Taking this a bit further, let’s clarify the goals for Risk Control — what are we trying to accomplish:

  • Loss Management is a better term than the traditional Loss Control term, probably even better than Risk Control, but it doesn’t have the same level of correspondence to the function. Thus, while Risk Control is winning out regarding the name game, Loss Management is a better describer of the purpose at hand because our primary goal is to reduce; eliminate and or mitigate losses.
  • Providing meaningful services that our customers desire and which achieve good customer retention is also important, and can compete with the primary goal in many ways. In instances where we can seemingly have no real affect on a customer’s loss performance (they are having zero losses), risk control can be a significant ambassador to the insurance client. In this regard, let me point out some very interesting customer service statistics before we proceed further, to make this point clear (the point being, there is more to risk control servicing than loss management).Some customer service statistics:
    1. A typical business hears from only 4% of its dissatisfied customers. The other 96% just go quietly away and 9% will never come back. That represents a serious financial loss for companies whose people don’t know how to treat customers, and a tremendous gain to those that do.
    2. A survey on “why customers quit” found the following:
      3% move away
      5% develop other business relationships
      9% leave for competitive reasons
      14% are dissatisfied with the product
      68% quit because of the perceived attitude of indifference toward the customer by an owner, manager, or employee
    3. A typical dissatisfied customer will tell 8 to 10 people about his problem. One in 5 will tell 20. It takes 12 positive service experiences to make up for one negative incident.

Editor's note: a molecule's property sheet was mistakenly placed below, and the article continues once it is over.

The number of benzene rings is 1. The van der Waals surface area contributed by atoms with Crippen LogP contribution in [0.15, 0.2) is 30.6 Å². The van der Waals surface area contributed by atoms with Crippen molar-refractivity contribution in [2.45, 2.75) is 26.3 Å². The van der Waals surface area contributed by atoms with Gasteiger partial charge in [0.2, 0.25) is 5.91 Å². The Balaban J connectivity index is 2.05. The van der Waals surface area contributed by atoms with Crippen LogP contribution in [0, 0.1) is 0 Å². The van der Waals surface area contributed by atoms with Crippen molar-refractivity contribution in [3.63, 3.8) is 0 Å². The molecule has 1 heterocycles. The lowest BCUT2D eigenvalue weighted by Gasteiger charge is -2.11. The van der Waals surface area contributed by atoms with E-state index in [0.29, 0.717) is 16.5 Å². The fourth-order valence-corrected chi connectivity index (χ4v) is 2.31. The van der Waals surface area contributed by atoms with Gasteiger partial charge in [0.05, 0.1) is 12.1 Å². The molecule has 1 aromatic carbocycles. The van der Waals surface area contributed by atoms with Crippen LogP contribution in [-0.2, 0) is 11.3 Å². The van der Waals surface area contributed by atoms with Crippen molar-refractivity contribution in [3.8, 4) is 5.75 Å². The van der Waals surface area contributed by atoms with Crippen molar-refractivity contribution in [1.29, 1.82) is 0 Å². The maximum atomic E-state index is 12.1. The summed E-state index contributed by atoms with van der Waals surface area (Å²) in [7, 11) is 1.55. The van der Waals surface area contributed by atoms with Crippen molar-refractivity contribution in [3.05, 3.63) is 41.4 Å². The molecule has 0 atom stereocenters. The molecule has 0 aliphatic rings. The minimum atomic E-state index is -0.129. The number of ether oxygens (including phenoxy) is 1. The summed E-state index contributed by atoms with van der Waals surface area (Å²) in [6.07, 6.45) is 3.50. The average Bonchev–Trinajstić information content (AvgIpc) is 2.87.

4. Seven out of 10 complaining customers will do business with you again if you resolve the complaint in their favor. If you resolve it on the spot, 95% will do business with you again. On average, a satisfied customer will tell 5 people about the problem and how it was satisfactorily resolved.
    5. The average business spends 6 times more effort to attract new customers than it does to keep old ones. Yet customer loyalty is, in most cases, worth 10 times the price of a single purchase.
    6. Businesses that have low service quality average only 1% return on sales and lose market share at the rate of 2% per year. Businesses with high service quality average a 15% return on sales, gain market share at the rate of 6% per year, and charge significantly higher prices.

    Remember, when it comes to customer service, it’s the customer’s perception that really counts, regardless of how well you think you’re doing your job.

Related Articles
The Total Cost Of Your Insurance Program, Part 2
The Total Cost Of Your Insurance Program, Part 3
The Total Cost Of Your Insurance Program, Part 4
The Total Cost Of Your Insurance Program, Part 5

Authors
Dirk Duchsherer collaborated with Jim Newberry (CHST, Bsc Safety Management) in writing this article. Jim is the AVP and Risk Control Manager for Island Insurance Company, LLC in Honolulu, Hawaii.

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About the Author

Dirk Duchscherer confers with CEO’s, Risk Managers, Production Supervisors, and Facility Directors to identify problems and suggest cost effective solutions. He reviews compliance with such agencies as CALOSHA, NFPA, ANSI, ASTM, and DOT and provides clients with technical information on standards, codes, and regulations.